Let me introduce you to the main characters in the story of composition. Our hero—the protagonist—is known as “the writer,” who is supported by both the writing instructor—our hero’s mentor traditionally—and the reference guide. And of course, as is necessary in all good stories, there is the antagonist—the evil force that our hero must contend with; in this tale the “writing” will be the daunting task that is loathed and dreaded by our hero.
Where once the teaching of composition was left primarily to English teachers, there are now other sources—namely reference guides on writing—that claim to have the formula for success. There are a number of publishers who have capitalized on employing rhetorical strategies of sarcasm and humor to gain a larger share of the reference guide market. In this paper I will examine a few of these writing guides—specifically: Barron’s Painless Writing, The Complete Idiot’s Guide to Writing Well, and Research Papers for Dummies—that have become so popular, extracting how they position the writer, the instructor and the writing process, as well as considering the usefulness of these texts for English 131 student1.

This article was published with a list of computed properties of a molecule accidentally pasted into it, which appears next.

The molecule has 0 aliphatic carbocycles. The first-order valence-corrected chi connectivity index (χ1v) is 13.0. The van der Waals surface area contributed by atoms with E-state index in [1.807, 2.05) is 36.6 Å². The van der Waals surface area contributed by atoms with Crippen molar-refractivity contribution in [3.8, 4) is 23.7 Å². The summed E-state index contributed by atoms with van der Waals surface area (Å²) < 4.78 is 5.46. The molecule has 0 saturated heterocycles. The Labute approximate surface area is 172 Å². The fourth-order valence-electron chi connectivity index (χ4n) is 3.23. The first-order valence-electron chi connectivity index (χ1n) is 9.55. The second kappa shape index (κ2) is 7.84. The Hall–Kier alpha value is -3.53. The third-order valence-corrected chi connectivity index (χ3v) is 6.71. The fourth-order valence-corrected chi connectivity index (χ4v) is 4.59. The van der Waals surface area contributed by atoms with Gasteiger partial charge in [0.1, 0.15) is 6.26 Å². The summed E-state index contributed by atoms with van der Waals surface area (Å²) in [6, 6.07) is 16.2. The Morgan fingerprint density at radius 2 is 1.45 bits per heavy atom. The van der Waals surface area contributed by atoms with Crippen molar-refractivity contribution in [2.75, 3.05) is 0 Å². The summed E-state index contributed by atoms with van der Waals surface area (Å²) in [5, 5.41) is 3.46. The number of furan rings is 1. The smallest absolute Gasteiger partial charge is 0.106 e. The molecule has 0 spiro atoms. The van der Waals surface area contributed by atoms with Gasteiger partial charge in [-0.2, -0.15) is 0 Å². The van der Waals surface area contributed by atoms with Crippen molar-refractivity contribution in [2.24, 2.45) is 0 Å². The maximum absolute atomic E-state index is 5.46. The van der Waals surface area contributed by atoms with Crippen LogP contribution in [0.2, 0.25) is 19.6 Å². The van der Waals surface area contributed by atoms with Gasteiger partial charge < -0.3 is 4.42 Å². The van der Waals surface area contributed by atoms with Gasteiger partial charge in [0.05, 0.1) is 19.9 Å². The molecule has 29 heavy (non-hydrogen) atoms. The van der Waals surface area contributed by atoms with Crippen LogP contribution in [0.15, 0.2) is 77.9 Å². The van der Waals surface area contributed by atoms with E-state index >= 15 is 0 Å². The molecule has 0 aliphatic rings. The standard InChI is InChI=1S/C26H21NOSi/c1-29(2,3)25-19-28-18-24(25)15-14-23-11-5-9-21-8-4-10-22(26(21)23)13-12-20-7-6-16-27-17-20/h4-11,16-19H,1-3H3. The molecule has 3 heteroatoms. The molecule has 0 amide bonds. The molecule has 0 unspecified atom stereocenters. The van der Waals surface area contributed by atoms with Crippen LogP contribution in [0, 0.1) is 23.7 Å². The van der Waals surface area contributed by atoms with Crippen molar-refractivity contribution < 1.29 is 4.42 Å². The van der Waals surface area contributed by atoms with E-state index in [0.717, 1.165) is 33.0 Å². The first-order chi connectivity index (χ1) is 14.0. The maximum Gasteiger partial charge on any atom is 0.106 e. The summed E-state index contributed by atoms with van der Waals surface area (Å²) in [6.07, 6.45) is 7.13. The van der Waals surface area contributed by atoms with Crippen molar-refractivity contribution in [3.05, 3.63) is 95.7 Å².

It is clear that these books are appropriating similar generic features to appeal to a certain type of audience. Humor is the main component used by all, from the title that refers to the person using the book as a self-proclaimed “dummy” or “idiot”—clearly an intelligent person would not be reading the “idiot’s guide—to the cartoons and jokes that fill the pages. On the cover and back of each book, they make their claims about what the offer the student. Each guide claims to provide advice that will “help” writers to “improve” or “transform” their writing with very similar language: Painless Writing offers “detailed advice” and “tips”; The Idiot’s Guide provides “expert advice” and “terrific tips”; For Dummies provides “explanations in plain English” and “icons and other navigational aids.” The generic qualities of these guides are obvious, as they all utilize a system of marginalized icons and advice tips that is evident as soon as one flips though the pages. Capitalizing on the fast-food style consumerism of the U.S., these guides are represented as the fast and easy ways to improve the student’s writing skills as can be seen on the back cover of The Idiot’s Guide which offers “quick and easy ways” and “idiot proof steps” and the For Dummies which offers the “easiest and fastest methods.” Each of these humorous reference guides sells writing as a teachable genre merely by the fact that they are able to package the necessary skills, rules, and techniques that are said to make the writer succeed.
But who is the writer?
Though all of these guides describe themselves to be guides on similar types of writing—including essays and research papers—they are not in fact writing for the same type of writer; our hero takes on many forms in these texts.
The clues to who the writer is in Painless...